First some background information about touchpads. After a reset, most touchpads use the old, reliable PS/2 mouse protocol. This allows the touchpad to function at a basic level without any special drivers, but most of the features that laptop owners have come to expect from touchpads are missing. Enabling those feature requires sending the touchpad a vendor-specific sequence of commands that switches the format of the data reported by the touchpad from the PS/2 mouse protocol to a proprietary data format that generally encodes much more information.

So to get a touchpad working in Linux as more than just a mouse we need two pieces of information: the magic command sequence to switch the touchpad to the proprietary data format and the layout of the proprietary data packets. Figuring out how to decode the data packets is tedious and time consuming, but it really isn't all that difficult. Mostly it involves doing different actions on the touchpad and seeing which bits change as a result, repeating until you've worked out the meaning of all (or at least most) of the data. The reverse engineering of the magic command sequence, however, is trickier.

In the absence of a specification, probably the only reasonable way to work out the initialization sequence for the touchpad is to observe how the Windows driver does it. The technique I settled on for doing this was to modify a virtual machine to replace the usual PS/2 mouse emulation with support for passing the raw PS/2 data between the guest OS and the touchpad, logging each byte of data as it passes through. Linux provides a driver named serio_raw that makes this pretty easy by providing a character device node that can be used to interact directly with the PS/2 port from userland.

At the end of this post you will find links to patches that enable this functionality in both qemu and VirtualBox. These are little more than quick-and-dirty hacks to get the functionality I needed, and the VirtualBox version is quite a bit more complex than the qemu version (and even still includes some debugging code). In order to use the patches you must first put the touchpad in serio mode (I have also included a script below that searches for a PS/2 mouse and changes the first one it finds to serio mode). When in serio mode the touchpad will be unusable to Linux, so having an external mouse is a must.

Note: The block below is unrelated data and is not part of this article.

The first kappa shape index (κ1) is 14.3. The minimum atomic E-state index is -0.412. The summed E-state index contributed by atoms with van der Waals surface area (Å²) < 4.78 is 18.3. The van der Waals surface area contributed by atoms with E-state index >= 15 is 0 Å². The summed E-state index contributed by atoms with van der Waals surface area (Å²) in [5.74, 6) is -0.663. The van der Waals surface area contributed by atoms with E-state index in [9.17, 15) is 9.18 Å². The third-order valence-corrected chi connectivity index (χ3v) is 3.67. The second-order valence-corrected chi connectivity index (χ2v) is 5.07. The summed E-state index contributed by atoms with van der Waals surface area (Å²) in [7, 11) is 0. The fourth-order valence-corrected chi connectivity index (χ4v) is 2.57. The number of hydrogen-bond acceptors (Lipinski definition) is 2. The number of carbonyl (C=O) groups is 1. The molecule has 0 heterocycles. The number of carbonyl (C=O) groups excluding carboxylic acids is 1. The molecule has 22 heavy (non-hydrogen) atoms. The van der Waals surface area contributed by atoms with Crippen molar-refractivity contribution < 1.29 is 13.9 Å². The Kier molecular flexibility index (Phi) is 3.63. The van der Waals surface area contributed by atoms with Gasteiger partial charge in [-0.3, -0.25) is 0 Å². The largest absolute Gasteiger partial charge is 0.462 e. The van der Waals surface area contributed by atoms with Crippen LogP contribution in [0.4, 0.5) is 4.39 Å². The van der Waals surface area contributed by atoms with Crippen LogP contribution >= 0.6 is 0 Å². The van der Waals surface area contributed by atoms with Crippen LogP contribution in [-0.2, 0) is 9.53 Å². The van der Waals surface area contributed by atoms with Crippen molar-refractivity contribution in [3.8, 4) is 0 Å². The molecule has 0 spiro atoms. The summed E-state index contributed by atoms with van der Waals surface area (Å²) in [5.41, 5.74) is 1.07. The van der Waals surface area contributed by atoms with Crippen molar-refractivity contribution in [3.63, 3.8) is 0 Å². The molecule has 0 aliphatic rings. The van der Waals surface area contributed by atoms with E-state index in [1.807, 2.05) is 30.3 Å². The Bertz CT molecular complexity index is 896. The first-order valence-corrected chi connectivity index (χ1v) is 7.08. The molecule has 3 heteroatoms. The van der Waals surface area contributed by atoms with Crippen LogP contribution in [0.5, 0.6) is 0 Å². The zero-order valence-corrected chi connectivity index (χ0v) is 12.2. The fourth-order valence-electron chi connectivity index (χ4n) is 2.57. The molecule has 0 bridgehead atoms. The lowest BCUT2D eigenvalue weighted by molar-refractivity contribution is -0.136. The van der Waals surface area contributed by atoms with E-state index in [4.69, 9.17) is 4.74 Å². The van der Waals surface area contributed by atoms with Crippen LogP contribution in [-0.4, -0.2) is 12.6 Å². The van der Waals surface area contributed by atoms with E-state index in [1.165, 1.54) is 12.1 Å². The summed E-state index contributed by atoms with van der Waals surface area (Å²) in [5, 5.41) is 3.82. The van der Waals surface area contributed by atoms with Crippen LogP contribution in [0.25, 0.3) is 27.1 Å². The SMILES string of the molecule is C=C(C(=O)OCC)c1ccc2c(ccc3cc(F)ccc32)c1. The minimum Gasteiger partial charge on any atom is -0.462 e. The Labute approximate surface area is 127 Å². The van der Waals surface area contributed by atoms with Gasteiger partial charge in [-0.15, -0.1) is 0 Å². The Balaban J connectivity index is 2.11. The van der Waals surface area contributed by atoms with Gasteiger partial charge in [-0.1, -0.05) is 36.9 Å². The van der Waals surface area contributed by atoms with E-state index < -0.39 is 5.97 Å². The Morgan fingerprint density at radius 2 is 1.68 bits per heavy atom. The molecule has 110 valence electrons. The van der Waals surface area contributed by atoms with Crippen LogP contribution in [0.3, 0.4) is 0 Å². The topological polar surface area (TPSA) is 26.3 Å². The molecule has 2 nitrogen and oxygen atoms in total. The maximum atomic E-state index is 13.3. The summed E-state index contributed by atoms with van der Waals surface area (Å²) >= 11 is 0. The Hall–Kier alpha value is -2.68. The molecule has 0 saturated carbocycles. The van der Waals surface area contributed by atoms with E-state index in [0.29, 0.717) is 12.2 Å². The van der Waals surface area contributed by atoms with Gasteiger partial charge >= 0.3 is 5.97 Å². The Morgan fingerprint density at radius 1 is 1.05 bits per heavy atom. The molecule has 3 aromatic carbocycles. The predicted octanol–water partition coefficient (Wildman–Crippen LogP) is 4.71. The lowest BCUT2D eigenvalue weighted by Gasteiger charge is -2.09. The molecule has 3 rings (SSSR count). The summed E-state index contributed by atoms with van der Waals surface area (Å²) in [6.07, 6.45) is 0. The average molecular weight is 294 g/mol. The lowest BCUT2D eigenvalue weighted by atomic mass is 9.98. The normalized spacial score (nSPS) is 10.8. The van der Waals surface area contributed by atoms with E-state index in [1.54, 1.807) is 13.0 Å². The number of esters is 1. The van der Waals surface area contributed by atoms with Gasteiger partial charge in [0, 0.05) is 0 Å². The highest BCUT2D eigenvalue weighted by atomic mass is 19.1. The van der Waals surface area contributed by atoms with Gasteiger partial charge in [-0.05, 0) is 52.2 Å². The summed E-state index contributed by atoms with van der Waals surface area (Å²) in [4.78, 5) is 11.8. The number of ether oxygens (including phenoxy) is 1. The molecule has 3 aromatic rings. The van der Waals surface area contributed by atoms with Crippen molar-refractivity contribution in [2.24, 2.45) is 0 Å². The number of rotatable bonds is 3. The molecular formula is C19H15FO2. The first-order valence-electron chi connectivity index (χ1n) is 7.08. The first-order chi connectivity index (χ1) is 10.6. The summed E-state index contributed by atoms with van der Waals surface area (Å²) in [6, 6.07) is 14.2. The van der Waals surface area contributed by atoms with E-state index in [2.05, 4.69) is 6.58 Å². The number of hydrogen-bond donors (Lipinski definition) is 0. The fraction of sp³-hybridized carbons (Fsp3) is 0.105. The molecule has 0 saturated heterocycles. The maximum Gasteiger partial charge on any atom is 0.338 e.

The patched virtual machine will look for two environment variables to enable passthrough to the touchpad and control data logging. PSMOUSE_SERIO_DEV_PATH must be set to the path of the serio_raw device node, usually /dev/serio_raw0. If it is not set or the device node cannot be opened the VM will fall back to the standard PS/2 mouse emulation. PSMOUSE_SERIO_LOG_PATH is used to specify the path to file used to log the protocol data. Without this variable the passthrough will still work, but no data will be logged.

The log file is structured as plain text with one line for each byte of data passed between the touchpad and the guest OS. Data is in hexadecimal, and bytes sent to the touchpad are prefixed with S while lines received from the touchpad are prefixed with R.

The method I would recommend is to first install the guest OS without the PSMOUSE_SERIO_DEV_PATH set. After successful installation, restart the VM with the environment variables set and verify that the guest can interact with the touchpad as a standard PS/2 mouse. Finally, install the driver and verify that the touchpad is fully functional. If it is, shut down the VM and have fun diving into the log!

I also identified one potential alternate technique for capturing touchpad protocol data under Windows that could be done in a bare-metal installation. If this technique worked it would likely be more convenient, as installing Windows under qemu and VirtualBox doesn't always go so smoothly (which is the reason I have patches for both virtual machines!).

Windows supports something called a filter driver which, as I understand it, can sit transparently above or below another driver, filtering the data going between the driver and the adjacent layer in the stack. It may be possible to write such a driver that would be inserted below the vendor-supplied touchpad driver, logging all the PS/2 protocol data passing between the driver and the hardware.

I'm not at all familiar with the Windows driver architecture and haven't researched this in great detail to know whether or not it's actually possible. I thought I'd include it here in case someone knows of an existing tool that can do this or is up to the task of writing such a tool. If so, please drop me a line; I'd love to hear about it!

As promised, here are the files to make it all happen.

  • qemu-psmouse-serio-passthrough.patch: Patch to enable PS/2 mouse passthrough in qemu. Based on qemu-kvm_0.14.1+noroms-0ubuntu6 from Ubuntu Oneiric.
  • vbox-psmouse-serio-passthrough.patch: Patch to enable PS/2 mouse passthrough in VirtualBox. Based on virtualbox_4.1.2-dfsg-1ubuntu1 from Ubuntu Oneiric.
  • Script to change your touchpad to/from serio_raw mode. Run ' 1' to place the mouse in serio_raw mode and ' 0' to place it back into psmouse mode. Must be run as root.